Photo of Louise Joslin

Humility and understanding are essential no matter your profession

Published on : 6/1/22
  • Through 70 years of leadership, The Queen has inspired us all. Sodexo features in the only official book marking the Platinum Jubilee pageant in recognition of how we champion women in leadership. To celebrate this honour, we spoke to Louise Joslin, General Manager at Oxford Aunts about her experiences, challenges and the guidance she'd give to others who might want to follow in her footsteps.

    Platinum Jubilee logoLouise Joslin, General Manager at Sodexo's Oxford Aunts, heads up a team of care experts who provide specialist home care services. An award-winning leader, Louise is not only focussed on care delivery excellence, but on ensuring connection with clients, carers, and colleagues. She explains the importance of having a strong team of people behind her and the women who have inspired her throughout her career. 

    It is an honour and a privilege to work in care

    When you talk to people about how they got into care, there is often a personal driver, which is certainly the case for me. When my son was born over 20 years ago with various complexities and a rare form of Down’s syndrome, a seismic shift in my life took place.  

    I wanted to find out as much as I possibly could about his condition, and it was through this research I realised I needed to pursue a career in care. I began working at a care home overseeing care for residents living with dementia and loved it immediately, knowing I had found my spiritual home. It was a privilege to me to be helping people who'd lived incredible lives go through a final phase in their journey. 

    A day in the life

    Towards the end of 2019, I began leading Oxford Aunts, part of a family of care home brands in the UK owned by Sodexo. Over the past 30 years, Oxford Aunts has been providing live-in care throughout Oxfordshire, helping thousands of people live well at home with the support of an experienced and dedicated carer.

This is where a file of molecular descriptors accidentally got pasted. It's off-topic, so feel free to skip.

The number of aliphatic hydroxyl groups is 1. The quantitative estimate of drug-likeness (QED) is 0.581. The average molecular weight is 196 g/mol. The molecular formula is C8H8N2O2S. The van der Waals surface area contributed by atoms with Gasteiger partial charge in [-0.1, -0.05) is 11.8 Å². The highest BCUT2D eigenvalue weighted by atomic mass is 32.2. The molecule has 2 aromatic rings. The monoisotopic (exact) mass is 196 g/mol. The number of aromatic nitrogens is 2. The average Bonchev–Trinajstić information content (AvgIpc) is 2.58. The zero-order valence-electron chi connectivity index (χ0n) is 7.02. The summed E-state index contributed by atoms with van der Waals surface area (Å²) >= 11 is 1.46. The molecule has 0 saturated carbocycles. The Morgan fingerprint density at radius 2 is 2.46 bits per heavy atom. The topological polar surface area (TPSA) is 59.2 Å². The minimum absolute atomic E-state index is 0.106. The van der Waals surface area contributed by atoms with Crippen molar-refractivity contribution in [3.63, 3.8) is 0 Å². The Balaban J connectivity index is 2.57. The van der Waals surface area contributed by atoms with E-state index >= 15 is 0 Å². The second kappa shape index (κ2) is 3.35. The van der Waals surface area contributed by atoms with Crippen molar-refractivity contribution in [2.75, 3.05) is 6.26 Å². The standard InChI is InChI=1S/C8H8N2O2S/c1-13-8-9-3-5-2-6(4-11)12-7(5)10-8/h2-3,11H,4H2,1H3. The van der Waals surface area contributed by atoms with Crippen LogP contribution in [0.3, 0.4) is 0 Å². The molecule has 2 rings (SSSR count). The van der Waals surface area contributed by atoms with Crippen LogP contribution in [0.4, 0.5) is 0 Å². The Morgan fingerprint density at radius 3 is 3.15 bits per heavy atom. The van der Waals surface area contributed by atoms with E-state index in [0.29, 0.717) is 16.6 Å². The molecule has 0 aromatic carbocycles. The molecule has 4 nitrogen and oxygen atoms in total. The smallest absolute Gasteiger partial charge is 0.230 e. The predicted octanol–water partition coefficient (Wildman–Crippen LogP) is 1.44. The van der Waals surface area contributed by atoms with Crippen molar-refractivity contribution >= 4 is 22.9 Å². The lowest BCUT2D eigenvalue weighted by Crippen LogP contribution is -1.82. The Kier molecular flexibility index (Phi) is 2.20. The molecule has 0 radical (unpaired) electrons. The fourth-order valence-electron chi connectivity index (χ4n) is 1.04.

As General Manager, there's no such thing as a typical day, which I find incredibly rewarding. From overseeing day to day operational business to making strategic decisions about our future, I can be holding a meeting about health and safety one minute and the next, be talking about digital transformation projects that will see the company take the next leap into technology that will further enhance a client’s experience of our service.

    Improve your work culture 

    I am a firm believer in better performance being the result of constant communication and meaningful conversations. With all the changes in the last few years at Oxford Aunts, and especially with the pandemic, I have always found it critical as a leader to listen to what my staff have to say. 

    Having a structure where the whole team can come together and talk about transformational behaviours has made a big difference. Of course, mistakes happen, and people can grow by owning and learning from it. I am proud to have built a fantastic team and seeing them succeed has been incredible. 

    Why change is important 

    When working in dementia care, I was approached by a previous senior manager who asked if I wanted to be a part of a new start-up – The Good Care Group. In the beginning, my roles were a little bit of everything and then gradually, as the business expanded, I progressed through several different leadership roles. I was fortunate as I always felt that there was enough room for development within one organisation. 

    Another reason I appreciated The Good Care Group was the number of women in top leadership roles, something I hadn't experienced elsewhere. I learned an awful lot from the CEO, an inspiring businesswoman and a friend to this day. The same can be said for Oxford Aunts, and I am very proud of all the amazing women that help make up my team. 

    Challenging stereotypes

    It's a misnomer that there isn't such thing as a career in care. Something I find particularly sad is people not considering the variety of jobs available within the industry. I have an accountant, a recruiter, a marketeer, a business developer, and many operational roles in my office alone. They are all experiencing rewarding careers.

    Being a carer is such a special role and one that goes unsung far too often.

    For those that want it, there is progression. Having a background as a carer often gives people a huge amount of humility and understanding, and if people decide to switch to other areas of the business, these qualities are valuable. As both a family carer and a professional working in the industry, I feel privileged to see both sides. 

    Challenging stereotypes and ensuring that people know about the rewards of a career in this sector is something I am passionate about. There are not many jobs where you can feel you're having such an invaluable impact on an individual's life.


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